Many believers would at least vaguely recognise this phrase. It of course comes from the Apostle’s Creed. But it has been the subject of much debate, and differing interpretations of it have been forthcoming over the centuries. Many believe it is a central aspect of Christian belief, while some believe it perhaps should have been left out altogether.
Some even argue that it is a heretical phrase, and condemn the whole Creed as a result. So what are we to make of this phrase? Is it a helpful aspect of Christian belief or is it something to be avoided? As will be seen, translation considerations play a very important role here in answering such questions.
Let me say a few brief things to begin with, and then seek to expand on this somewhat.
One. The early church creeds, including the Apostles’ Creed, are not inspired of course, so we can agree to disagree on aspects of them.
Two. That particular four-word phrase has been the subject of various debates over the centuries. One is not necessarily a heretic for having differing thoughts on it.
Three. The Bible does in fact have numerous passages which bear directly on this concept, so it most certainly does have some biblical warrant.
Four. As always, how we interpret these particular passages is of course the real issue, and that is where disagreements can and do arise.
As with much of early Christianity, there is plenty of complexity and mystery as to how exactly the Apostle’s Creed developed and came to its final form. That history cannot here be traced, but see the bibliography below for works offering detail on all this.
Suffice it to say that it certainly was in existence early on, certainly by the second century, but its final form may have only taken shape with Charlemagne by 813. As to the phrase in question, it seems that some of the earliest formulations did not contain it.
The Creed may be the oldest of the church creeds, and it seeks to encapsulate apostolic teaching. And as Kelly says, “The belief that Christ spent the interval between His expiry on the cross and His resurrection in the underworld was a commonplace of Christian teaching from the earliest times.”
It has been accepted by most churches, including most Protestant ones. As Gonzalez puts it, “most of them – Catholic, Anglican, Lutheran, Reformed – include the statement … while some, particularly those of the Wesleyan tradition, do not.”
The Eastern Orthodox Church was somewhat suspicious of it, at least early on, and put a strong emphasis on Christ’s victory over death. Except for the Anabaptists, most of the Reformers also accepted it. The Catholic church has also considered it to be an important early creed.
But see below for more ways in which various churches have sought to understand the phrase. And it should be pointed out that this phrase is also found in another important creed, the Athanasian Creed.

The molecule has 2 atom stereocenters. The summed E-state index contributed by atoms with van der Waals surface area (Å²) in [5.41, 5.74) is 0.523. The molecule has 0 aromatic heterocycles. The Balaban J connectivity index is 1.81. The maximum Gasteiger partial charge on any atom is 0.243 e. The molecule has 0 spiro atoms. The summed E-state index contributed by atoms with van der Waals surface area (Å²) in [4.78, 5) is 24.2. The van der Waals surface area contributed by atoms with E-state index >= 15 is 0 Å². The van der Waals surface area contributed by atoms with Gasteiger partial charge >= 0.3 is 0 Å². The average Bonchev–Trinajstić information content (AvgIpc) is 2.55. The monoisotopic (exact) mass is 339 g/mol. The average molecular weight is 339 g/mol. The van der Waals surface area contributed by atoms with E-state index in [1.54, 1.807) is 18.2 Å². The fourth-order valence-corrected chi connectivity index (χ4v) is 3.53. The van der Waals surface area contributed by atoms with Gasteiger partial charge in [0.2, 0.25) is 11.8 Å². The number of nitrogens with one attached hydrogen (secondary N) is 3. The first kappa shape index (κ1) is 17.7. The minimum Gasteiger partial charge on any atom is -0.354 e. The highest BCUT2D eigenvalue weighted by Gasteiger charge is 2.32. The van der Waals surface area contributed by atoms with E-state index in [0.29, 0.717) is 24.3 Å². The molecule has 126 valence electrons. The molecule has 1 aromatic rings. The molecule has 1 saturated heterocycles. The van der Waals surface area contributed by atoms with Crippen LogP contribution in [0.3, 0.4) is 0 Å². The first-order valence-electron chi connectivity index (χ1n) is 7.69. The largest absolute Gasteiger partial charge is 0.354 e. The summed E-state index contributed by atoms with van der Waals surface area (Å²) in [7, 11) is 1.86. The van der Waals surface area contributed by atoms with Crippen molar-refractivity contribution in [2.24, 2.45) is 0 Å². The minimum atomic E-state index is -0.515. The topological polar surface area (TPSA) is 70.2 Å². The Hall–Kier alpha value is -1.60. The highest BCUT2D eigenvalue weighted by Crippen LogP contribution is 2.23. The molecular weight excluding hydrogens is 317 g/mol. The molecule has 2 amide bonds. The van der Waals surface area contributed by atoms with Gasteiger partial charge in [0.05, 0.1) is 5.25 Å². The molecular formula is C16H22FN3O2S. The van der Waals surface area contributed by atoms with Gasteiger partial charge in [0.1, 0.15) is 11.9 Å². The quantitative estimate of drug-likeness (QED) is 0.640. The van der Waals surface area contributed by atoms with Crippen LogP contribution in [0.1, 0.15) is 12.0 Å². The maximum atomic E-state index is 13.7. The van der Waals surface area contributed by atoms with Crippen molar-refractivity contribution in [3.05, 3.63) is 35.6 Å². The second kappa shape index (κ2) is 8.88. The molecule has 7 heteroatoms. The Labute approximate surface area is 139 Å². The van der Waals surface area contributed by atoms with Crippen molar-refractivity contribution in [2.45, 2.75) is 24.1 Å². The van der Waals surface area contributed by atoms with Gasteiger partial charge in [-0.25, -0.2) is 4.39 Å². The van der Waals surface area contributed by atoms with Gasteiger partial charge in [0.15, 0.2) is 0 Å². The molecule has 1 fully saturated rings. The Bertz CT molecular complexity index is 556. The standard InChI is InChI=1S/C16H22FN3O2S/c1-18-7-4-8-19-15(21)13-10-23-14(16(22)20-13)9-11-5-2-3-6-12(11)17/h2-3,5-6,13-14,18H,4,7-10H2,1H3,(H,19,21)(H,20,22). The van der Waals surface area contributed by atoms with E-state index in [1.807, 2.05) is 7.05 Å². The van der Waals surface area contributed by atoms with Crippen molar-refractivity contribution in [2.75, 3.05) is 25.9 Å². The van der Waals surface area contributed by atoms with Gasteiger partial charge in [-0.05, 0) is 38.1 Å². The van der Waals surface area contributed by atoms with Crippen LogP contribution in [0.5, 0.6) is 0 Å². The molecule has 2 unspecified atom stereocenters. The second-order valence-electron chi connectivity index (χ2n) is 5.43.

Sometimes critics will claim that there is no biblical warrant for the phrase. The truth is there are a number of texts which certainly do have a bearing on this – either directly or indirectly. The relevant passages are primarily these, but others could be referred to as well:
Psalm 16:10 because you will not abandon me to the grave, nor will you let your Holy One see decay. (Quoted in Acts 2:27.)
Matthew 12:40 For as Jonah was three days and three nights in the belly of a huge fish, so the Son of Man will be three days and three nights in the heart of the earth.
Matthew 27:52-53 The tombs broke open and the bodies of many holy people who had died were raised to life. They came out of the tombs, and after Jesus’ resurrection they went into the holy city and appeared to many people.
John 5:25 Very truly I tell you, a time is coming and has now come when the dead will hear the voice of the Son of God and those who hear will live.
Romans 10:6-7 But the righteousness that is by faith says: “Do not say in your heart, ‘Who will ascend into heaven?'” (that is, to bring Christ down) “or ‘Who will descend into the deep?'” (that is, to bring Christ up from the dead). (From Deuteronomy 30:13.)
Ephesians 4:8-10 This is why it says: “When he ascended on high, he led captives in his train and gave gifts to men.” (What does “he ascended” mean except that he also descended to the lower, earthly regions? He who descended is the very one who ascended higher than all the heavens, in order to fill the whole universe.)
Philippians 2:9-11 Therefore God exalted him to the highest place
and gave him the name that is above every name,
that at the name of Jesus every knee should bow,
in heaven and on earth and under the earth,
and every tongue acknowledge that Jesus Christ is Lord,
to the glory of God the Father.
1 Peter 3:18–22 For Christ also suffered once for sins, the righteous for the unrighteous, that he might bring us to God, being put to death in the flesh but made alive in the spirit, in which he went and proclaimed to the spirits in prison, because they formerly did not obey, when God’s patience waited in the days of Noah, while the ark was being prepared, in which a few, that is, eight persons, were brought safely through water. Baptism, which corresponds to this, now saves you, not as a removal of dirt from the body but as an appeal to God for a good conscience, through the resurrection of Jesus Christ, who has gone into heaven and is at the right hand of God, with angels, authorities, and powers having been subjected to him.
1 Peter 4:6 For this is the reason the gospel was preached even to those who are now dead, so that they might be judged according to men in regard to the body, but live according to God in regard to the spirit.
It is not my intent here to comment on all these passages. That would require many more articles to do them proper justice. And helpful commentaries will spend a fair amount of time on some of these more puzzling texts, such as the 1 Peter passages.
As but one example of some of the very real complexities found here, let me quote from the first commentary on 1 Peter I happened to pull from my shelves. Karen Jobes says this about the 1 Peter 3:18–22 passage:
This passage in 1 Peter is the one most debated and written about; from the earliest days of the church, it has been understood in very different ways. Even the usually dogmatic Martin Luther commented as he struggled with this passage, “This is a strange text and certainly a more obscure passage than any other passage in the New Testament. I still do not know for sure what the apostle meant”. Even among today’s interpreters this passage has the reputation for being perhaps the most difficult in the NT.
Yes exactly, which is why a bit of humility and grace is needed before we hurl anathemas at one another, either over this text, or the phrase in the Creed. Yet sadly I have seen Christians do just that. The famous plea, attributed to Augustine, certainly comes into play here: “In essentials, unity; in non-essentials, liberty; in all things, charity.”